The Top 10 Stories of July 3, 2013

By Duane Shank 7-03-2013

Quote of the day.
“If I made someone squirm, then so be it. Sango UMC is not going to be a congregation that talks about issues and solutions. We are going to be part of the solutions to the problems we face in our community. We are going to get our hands dirty as we live like Jesus and help others.” Rev. Willie Lyle, newly-appointed pastor of Sango United Methodist Church, Clarksville Tenn., who spent the week before his first sermon living on the street to experience homelessness.
(The (Nashville) Tennessean)

1. Wildfires’ size, intensity, and impact are increasing.
Volatile weather patterns marked by shortened winters, stifling heat waves, and prolonged droughts. New housing developments encroaching on fire-prone lands. Shrinking budgets for fire-prevention measures.
(Washington Post)

2. Crucial rule is delayed a year for Obama's health law.
In a significant setback for President Obama’s signature domestic initiative, the administration on Tuesday abruptly announced a one-year delay, until 2015, in his health care law’s mandate that larger employers provide coverage for their workers or pay penalties.
(New York Times)

3. Immigration votes will echo into 2014, 2016 elections.
The nation’s immigration debate has become an epic struggle between two of the nation’s most potent political forces, the growing, crucial Latino vote and the well-funded, highly motivated conservative movement.
(McClatchy News)

4. Border package would be a boon for big defense contractors.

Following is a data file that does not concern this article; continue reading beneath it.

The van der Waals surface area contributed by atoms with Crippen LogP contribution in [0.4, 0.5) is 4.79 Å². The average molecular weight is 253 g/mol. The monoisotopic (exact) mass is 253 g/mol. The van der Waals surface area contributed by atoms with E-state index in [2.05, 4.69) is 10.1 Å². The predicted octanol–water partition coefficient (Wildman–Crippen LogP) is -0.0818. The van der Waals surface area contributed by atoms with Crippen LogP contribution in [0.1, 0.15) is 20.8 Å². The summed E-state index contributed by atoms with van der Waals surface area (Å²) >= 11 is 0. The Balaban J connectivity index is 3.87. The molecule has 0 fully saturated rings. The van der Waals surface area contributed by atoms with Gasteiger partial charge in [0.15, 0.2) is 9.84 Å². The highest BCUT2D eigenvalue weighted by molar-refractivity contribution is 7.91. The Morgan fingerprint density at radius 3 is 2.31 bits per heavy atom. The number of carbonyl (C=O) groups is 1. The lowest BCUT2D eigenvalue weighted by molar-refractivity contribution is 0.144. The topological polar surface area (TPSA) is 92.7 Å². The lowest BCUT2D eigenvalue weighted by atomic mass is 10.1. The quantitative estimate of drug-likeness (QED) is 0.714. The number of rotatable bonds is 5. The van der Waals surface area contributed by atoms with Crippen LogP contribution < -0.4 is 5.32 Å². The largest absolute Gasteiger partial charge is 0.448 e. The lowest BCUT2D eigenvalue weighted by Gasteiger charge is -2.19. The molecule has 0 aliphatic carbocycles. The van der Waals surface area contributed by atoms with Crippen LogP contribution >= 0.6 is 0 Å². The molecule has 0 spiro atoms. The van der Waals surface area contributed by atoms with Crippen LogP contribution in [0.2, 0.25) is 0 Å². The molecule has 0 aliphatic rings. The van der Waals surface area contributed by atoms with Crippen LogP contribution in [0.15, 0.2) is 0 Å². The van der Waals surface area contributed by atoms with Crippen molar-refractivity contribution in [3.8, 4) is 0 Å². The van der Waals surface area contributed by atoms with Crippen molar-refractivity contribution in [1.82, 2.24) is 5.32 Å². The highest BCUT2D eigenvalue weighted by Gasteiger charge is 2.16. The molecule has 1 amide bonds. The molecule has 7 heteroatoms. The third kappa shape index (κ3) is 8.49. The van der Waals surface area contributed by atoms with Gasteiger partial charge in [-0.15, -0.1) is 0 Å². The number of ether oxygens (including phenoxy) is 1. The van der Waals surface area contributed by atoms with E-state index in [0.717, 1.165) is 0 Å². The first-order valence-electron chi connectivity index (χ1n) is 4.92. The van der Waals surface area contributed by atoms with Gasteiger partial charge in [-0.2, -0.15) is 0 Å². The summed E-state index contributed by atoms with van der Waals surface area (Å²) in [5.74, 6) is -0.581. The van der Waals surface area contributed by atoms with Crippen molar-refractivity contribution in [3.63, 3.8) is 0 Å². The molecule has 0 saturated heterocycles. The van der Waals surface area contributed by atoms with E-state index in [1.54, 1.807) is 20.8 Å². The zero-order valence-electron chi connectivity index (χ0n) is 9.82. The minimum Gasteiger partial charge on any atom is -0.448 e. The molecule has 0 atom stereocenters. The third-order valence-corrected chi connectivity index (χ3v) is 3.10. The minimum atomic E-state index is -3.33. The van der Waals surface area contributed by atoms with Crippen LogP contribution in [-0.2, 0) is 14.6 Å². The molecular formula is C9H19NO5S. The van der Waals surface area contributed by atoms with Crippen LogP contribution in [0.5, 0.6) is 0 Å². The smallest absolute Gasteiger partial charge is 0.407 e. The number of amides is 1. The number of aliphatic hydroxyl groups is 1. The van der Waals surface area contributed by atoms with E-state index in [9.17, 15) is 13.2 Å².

The border security plan the Senate approved last week includes unusual language mandating the purchase of specific models of helicopters and radar equipment for deployment along the U.S.-Mexican border, providing a potential windfall worth tens of millions of dollars to top defense contractors.
(Washington Post)

5. Hints surface that NSA building massive, pervasive surveillance capability.
Despite U.S. intelligence officials’ repeated denials that the National Security Agency is collecting the content of domestic emails and phone calls, evidence is mounting that the agency’s vast surveillance network can and may already be preserving billions of those communications in powerful digital databases.
(McClatchy News)

6. Bolivian president's jet rerouted amid suspicions Edward Snowden on board.
Bolivia reacted with fury after a plane carrying the country's president home from Russia was diverted to Vienna amid suspicions that it was carrying the surveillance whistleblower, Edward Snowden. France and Portugal were accused of withdrawing permission for the plane, carrying the president, Evo Morales, from energy talks in Moscow, to pass through their airspace.

7. Egyptian army in crisis talks as Morsi deadline looms.
Egypt's army has been holding talks with government and protest leaders, as the deadline it set for a resolution to the mass protests approaches.

8. Kerry says U.S. and Russia working toward Syria talks.
Secretary of State John Kerry said on Tuesday that the United States and Russia were still working toward holding an international peace conference on Syria and agreed that it should take place “sooner rather than later.”
(New York Times)

9. British PM discusses Afghan peace in Pakistan.
Helping to bring stability to Afghanistan would be in Pakistan's interest, British Prime Minister David Cameron told his counterpart during a two-day visit in Islamabad.
(Al Jazeera)

10. Pakistan drone strike kills 17.
At least 17 people have been killed in a suspected U.S. drone strike on a compound in north-west Pakistan, Pakistani officials say.

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